Friday, June 12, 2009
Michael Kimmelman writes in last Wednesday’s New York Times.
“Organized by Daniel Birnbaum, this 53rd version of the venerable Biennale is tidy, disciplined, cautious and unremarkable. If any show can be said to reflect a larger state of affairs in art now, this one suggests a somewhat dull, deflated contemporary art world, professionalized to a fault, in search of a fresh consensus. It has prompted the predictable cooing from wishful insiders, burbling vaguely about newfound introspection and gravity.
The Biennale’s ostensible theme is “making worlds.” Mr. Birnbaum has explained in a news release that this means “an exhibition driven by the aspiration to explore worlds around us as well as worlds ahead,” which hardly explains anything at all, of course.... Mr. Birnbaum has also said his show is “about possible new beginnings,” to which end he has included works by the Gutai group, Japanese avant-gardists from the 1950s and ’60s; Lygia Pape, the Brazilian artist who came to prominence around the same time; and Gordon Matta-Clark, the short-lived American iconoclast of the 1970s. The art crowd gladly talked them all up, as if they were news.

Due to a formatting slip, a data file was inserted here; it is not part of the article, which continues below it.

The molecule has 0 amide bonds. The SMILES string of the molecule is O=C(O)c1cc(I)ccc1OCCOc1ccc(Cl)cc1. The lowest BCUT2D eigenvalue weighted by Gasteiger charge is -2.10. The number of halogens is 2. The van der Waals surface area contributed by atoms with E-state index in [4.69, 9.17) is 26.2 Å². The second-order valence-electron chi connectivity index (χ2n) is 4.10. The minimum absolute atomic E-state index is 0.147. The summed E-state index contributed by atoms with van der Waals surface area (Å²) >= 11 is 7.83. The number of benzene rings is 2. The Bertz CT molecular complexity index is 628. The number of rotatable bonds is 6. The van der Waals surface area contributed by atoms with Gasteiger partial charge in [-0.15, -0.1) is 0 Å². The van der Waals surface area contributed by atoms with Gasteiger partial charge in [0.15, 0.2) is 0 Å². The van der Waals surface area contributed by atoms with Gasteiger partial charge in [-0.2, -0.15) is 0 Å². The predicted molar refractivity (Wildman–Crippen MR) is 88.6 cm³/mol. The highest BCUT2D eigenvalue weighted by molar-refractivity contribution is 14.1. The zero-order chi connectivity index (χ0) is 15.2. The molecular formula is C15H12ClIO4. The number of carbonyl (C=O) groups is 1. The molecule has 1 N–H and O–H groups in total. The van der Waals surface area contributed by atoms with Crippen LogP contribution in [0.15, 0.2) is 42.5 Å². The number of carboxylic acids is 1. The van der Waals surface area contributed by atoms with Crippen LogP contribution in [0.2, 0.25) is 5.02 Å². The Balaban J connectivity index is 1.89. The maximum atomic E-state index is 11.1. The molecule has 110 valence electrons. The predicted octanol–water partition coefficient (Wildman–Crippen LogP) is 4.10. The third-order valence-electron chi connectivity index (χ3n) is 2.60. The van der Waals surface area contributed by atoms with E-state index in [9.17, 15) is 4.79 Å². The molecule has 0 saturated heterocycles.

But the Biennale is meant to be a survey of new art, and while conscientious young artists now dutifully seem to raise all the right questions about urbanism, polyglot society and political activism, their answers look domesticated and already familiar. They look like other art-school-trained art, you might say, which is exactly what Pape and Matta-Clark and the Gutai group didn’t want their work to look like, never mind that the art market ultimately found a way to make a buck off what they did, as it does nearly everything, eventually."
Makes me feel just a little better about being stuck in Auckland in winter.....
Posted by Harvey's Blog at 11:10 AM